Implementation intention is an interesting, simple, yet overlooked technique that could help you improve your self-control and, in turn, increase your chances of achieving your financial goals. I know, I know, it’s a fancy term, but stay with me, as I’ll define it shortly.
By now you probably know that the simple formula to achieving financial freedom is to spend less than you earn and invest the surplus. We all might have good intentions of reaching our financial goals, but often fail to act on them. This technique offers a practical solution for this problem.
The issue is that most people fall for the temptation of spending most of their earnings. We pay off a debt and then end up charging our credit cards more than we should and that leads to a debt hangover by the time January comes. We barely save and, as a result, we live in a society that lives paycheck to paycheck. Our money hasn’t even hit our bank accounts and there are ads everywhere trying to get a piece of the action, aka our Benjamins.
Even this page might show an occasional ad to entice you to spend and my advice there is to not buy what you don’t need. It’s imperative to replace bad spending habits and find ways to train your mind to deal with these salespeople that are competing for your hard-earned money. If you train your mind properly, those dollars can be invested instead or used to pay off any lingering debt.
By having implementation intentions, you could train your mind to deal with situations that might put you at risk of spending money that you don’t have or shouldn’t be spending.
To get our point across, we’re going to get a little geeky and see how your willpower relates to implementation intention and ultimately wealth. So let’s get some definitions out of the way, so that we can get to the nitty-gritty of this post.
An implementation intention is a self-regulatory strategy in the form of an “if-then plan” that can lead to better goal attainment, as well as help in habit and behavior modification. – Wikipedia
|The concept of implementation intentions was introduced in 1999 by psychologist Peter Gollwitzer. Studies conducted in 1997 and earlier showed that the use of implementation intentions can result in a higher probability of successful goal attainment, by predetermining a specific and desired goal-directed behavior in response to a particular future event or cue. – Wikipedia|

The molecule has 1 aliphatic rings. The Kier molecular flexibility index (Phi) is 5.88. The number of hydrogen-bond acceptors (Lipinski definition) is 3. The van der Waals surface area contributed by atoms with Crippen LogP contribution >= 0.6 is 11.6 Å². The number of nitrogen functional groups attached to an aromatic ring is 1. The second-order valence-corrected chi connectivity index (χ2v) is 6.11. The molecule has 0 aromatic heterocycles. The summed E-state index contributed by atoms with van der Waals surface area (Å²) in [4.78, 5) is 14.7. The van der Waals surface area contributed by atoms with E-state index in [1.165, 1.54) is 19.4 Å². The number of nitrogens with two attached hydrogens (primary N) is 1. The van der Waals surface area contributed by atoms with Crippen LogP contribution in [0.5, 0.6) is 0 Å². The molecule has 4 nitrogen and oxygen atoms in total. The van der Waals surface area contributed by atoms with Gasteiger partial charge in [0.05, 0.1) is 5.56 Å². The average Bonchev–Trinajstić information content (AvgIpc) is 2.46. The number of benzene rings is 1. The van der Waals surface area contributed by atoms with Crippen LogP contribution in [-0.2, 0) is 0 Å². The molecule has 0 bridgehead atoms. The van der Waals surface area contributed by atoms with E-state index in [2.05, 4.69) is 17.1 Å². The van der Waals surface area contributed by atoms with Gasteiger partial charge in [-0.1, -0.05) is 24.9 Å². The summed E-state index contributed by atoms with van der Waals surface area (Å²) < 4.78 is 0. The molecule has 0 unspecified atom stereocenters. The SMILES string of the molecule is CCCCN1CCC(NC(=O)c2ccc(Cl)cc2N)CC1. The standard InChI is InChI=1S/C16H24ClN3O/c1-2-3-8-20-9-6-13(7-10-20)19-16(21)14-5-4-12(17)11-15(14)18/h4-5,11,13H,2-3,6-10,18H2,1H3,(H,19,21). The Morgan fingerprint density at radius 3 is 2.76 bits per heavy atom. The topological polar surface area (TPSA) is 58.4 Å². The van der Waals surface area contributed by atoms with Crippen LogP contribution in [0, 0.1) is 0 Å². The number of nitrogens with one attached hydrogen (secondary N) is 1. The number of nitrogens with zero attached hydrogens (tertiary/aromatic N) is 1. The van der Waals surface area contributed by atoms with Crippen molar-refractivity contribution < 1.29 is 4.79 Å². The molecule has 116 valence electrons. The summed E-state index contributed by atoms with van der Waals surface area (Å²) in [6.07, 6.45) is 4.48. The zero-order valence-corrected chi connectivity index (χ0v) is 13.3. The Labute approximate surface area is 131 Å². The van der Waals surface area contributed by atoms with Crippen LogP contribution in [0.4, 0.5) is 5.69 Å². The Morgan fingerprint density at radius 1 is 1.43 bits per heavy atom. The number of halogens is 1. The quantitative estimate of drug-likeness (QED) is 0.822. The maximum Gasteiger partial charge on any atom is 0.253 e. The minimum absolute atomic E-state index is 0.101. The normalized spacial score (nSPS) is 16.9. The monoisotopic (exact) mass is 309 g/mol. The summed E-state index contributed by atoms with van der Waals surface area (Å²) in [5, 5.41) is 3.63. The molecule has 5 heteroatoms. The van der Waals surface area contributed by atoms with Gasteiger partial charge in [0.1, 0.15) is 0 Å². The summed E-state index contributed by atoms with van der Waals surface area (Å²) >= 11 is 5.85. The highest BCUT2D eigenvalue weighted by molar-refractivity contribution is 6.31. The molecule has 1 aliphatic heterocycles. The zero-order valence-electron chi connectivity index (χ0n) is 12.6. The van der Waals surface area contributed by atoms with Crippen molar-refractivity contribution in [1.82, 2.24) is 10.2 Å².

The American Psychological Association has a good definition for willpower, so let’s use theirs for the purpose of this article.
| Willpower can be defined as:
Every day you have an amount of willpower available to your disposal. Willpower works like a muscle that can become fatigued throughout the day, so you have to replenish it. By having an implementation intention, you won’t have to worry about making decisions when you willpower is at its lowest point of the day. It’s about having a plan in place without having to withdraw from your willpower for decision-making.
“Ok, that sounds great, Mr. Enchumbao, but how does this relate to wealth and reaching financial goals?”
You risk making the worst decisions for your pocketbook when your willpower is at its lowest. How many of you tend to overspend for the holidays? Had too many margaritas at a happy hour and then lamented the charges that show up on your credit card the next day? Bought too much housing while overexcited? Or went to a dealer and drove out with a car that would make a dent in your net worth? These are all decisions that could’ve produced a better outcome if you had an implementation intention and, in turn, it could’ve possibly saved you thousands of dollars. I know, I know, you might argue that feeling tipsy after drinking is a good outcome as well. I’m not going to argue with that. 🙂
Bad money decisions and willpower
We can make bad money decisions when willpower is at its lowest. There are times we go for a drink after work because we feel that we deserve it after a stressful long day.
I’ll give you a fresh example where, although it didn’t cost us money, willpower failed us miserably. As you might have read from a previous post we had a Month of Change in August that included goals such as not drinking during that month. We opted for 31 days of no drinking to detox. On the 31st day of our challenge, our employer had a diversity event that culminated with Asian hors d’oeuvres (that’s a word I can’t never spell correctly without looking it up first) and, guess what else? Free drinks!
The Asian hors d’oeuvres were as yummy as you can imagine and the drinks included Blue Moons and red wine, which we enjoy so much. Free booze and food!!! What to do? We were on our last day of our detox month and if we decided to have a drink the next day, we’d have to purchase it. The fact that there were free drinks added to the mounting pressure!
Mrs. Enchumbao was scheduled to attend the event, but got held up in a meeting. Everything went downhill after I initiated the following text:
We accomplished the goal of no alcohol spending for the month, but our willpower failed us. Worse, we failed because we didn’t have an “if and then” plan. Besides getting free drinks and the fact that we missed having a nice summer drink, what else might have contributed to this poor decision? We were exhausted after a stressful workday and alcohol seemed like a good relief. It’s no coincidence that happy hours are right after work. They tap into your conscience when you’re tired of making decisions and are more willing to give in to your desires.
Even judges make bad decisions when willpower is low